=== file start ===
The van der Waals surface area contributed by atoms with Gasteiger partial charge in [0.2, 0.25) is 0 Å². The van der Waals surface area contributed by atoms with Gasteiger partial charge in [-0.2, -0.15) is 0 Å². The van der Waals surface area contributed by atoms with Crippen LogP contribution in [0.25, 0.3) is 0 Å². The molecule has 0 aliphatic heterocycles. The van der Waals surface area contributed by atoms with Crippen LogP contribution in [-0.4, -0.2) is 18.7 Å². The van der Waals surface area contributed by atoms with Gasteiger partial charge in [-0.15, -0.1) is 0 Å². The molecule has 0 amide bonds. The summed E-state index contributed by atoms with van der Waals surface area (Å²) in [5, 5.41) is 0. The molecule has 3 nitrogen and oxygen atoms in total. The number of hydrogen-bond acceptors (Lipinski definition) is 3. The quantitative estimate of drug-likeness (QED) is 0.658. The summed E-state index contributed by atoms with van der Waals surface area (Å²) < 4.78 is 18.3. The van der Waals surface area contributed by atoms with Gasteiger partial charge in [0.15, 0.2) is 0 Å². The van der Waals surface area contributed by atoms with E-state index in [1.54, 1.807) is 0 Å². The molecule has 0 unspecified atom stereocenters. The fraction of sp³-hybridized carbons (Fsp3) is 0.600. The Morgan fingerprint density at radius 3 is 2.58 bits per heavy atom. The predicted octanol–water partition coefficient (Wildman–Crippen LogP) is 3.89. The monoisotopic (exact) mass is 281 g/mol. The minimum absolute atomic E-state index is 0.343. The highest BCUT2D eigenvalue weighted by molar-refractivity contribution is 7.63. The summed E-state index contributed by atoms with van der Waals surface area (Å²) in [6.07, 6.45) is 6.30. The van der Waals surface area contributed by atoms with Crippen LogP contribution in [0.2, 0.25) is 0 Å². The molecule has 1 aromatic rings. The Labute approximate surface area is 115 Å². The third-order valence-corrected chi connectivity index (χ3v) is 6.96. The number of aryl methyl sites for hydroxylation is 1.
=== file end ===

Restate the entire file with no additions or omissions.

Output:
The van der Waals surface area contributed by atoms with Gasteiger partial charge in [0.2, 0.25) is 0 Å². The van der Waals surface area contributed by atoms with Gasteiger partial charge in [-0.2, -0.15) is 0 Å². The van der Waals surface area contributed by atoms with Crippen LogP contribution in [0.25, 0.3) is 0 Å². The molecule has 0 aliphatic heterocycles. The van der Waals surface area contributed by atoms with Crippen LogP contribution in [-0.4, -0.2) is 18.7 Å². The van der Waals surface area contributed by atoms with Gasteiger partial charge in [-0.15, -0.1) is 0 Å². The molecule has 0 amide bonds. The summed E-state index contributed by atoms with van der Waals surface area (Å²) in [5, 5.41) is 0. The molecule has 3 nitrogen and oxygen atoms in total. The number of hydrogen-bond acceptors (Lipinski definition) is 3. The quantitative estimate of drug-likeness (QED) is 0.658. The summed E-state index contributed by atoms with van der Waals surface area (Å²) < 4.78 is 18.3. The van der Waals surface area contributed by atoms with Gasteiger partial charge in [0.15, 0.2) is 0 Å². The van der Waals surface area contributed by atoms with E-state index in [1.54, 1.807) is 0 Å². The molecule has 0 unspecified atom stereocenters. The fraction of sp³-hybridized carbons (Fsp3) is 0.600. The Morgan fingerprint density at radius 3 is 2.58 bits per heavy atom. The predicted octanol–water partition coefficient (Wildman–Crippen LogP) is 3.89. The monoisotopic (exact) mass is 281 g/mol. The minimum absolute atomic E-state index is 0.343. The highest BCUT2D eigenvalue weighted by molar-refractivity contribution is 7.63. The summed E-state index contributed by atoms with van der Waals surface area (Å²) in [6.07, 6.45) is 6.30. The van der Waals surface area contributed by atoms with Crippen LogP contribution in [0.2, 0.25) is 0 Å². The molecule has 1 aromatic rings. The Labute approximate surface area is 115 Å². The third-order valence-corrected chi connectivity index (χ3v) is 6.96. The number of aryl methyl sites for hydroxylation is 1.